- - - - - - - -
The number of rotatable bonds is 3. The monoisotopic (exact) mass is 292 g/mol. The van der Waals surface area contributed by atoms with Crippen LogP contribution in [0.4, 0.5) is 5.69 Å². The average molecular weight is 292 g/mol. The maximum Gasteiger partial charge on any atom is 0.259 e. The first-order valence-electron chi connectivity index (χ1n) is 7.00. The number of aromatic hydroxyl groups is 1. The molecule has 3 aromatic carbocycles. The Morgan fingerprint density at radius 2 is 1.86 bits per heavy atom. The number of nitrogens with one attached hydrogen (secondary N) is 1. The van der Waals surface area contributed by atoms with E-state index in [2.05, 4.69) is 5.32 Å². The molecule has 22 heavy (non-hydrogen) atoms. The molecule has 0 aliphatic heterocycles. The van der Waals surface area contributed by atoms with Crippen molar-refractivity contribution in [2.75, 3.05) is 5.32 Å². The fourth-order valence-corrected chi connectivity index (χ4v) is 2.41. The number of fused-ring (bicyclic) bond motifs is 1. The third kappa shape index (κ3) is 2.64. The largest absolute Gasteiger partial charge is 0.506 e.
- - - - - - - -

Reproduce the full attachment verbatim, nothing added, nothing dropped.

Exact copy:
The number of rotatable bonds is 3. The monoisotopic (exact) mass is 292 g/mol. The van der Waals surface area contributed by atoms with Crippen LogP contribution in [0.4, 0.5) is 5.69 Å². The average molecular weight is 292 g/mol. The maximum Gasteiger partial charge on any atom is 0.259 e. The first-order valence-electron chi connectivity index (χ1n) is 7.00. The number of aromatic hydroxyl groups is 1. The molecule has 3 aromatic carbocycles. The Morgan fingerprint density at radius 2 is 1.86 bits per heavy atom. The number of nitrogens with one attached hydrogen (secondary N) is 1. The van der Waals surface area contributed by atoms with E-state index in [2.05, 4.69) is 5.32 Å². The molecule has 22 heavy (non-hydrogen) atoms. The molecule has 0 aliphatic heterocycles. The van der Waals surface area contributed by atoms with Crippen molar-refractivity contribution in [2.75, 3.05) is 5.32 Å². The fourth-order valence-corrected chi connectivity index (χ4v) is 2.41. The number of fused-ring (bicyclic) bond motifs is 1. The third kappa shape index (κ3) is 2.64. The largest absolute Gasteiger partial charge is 0.506 e.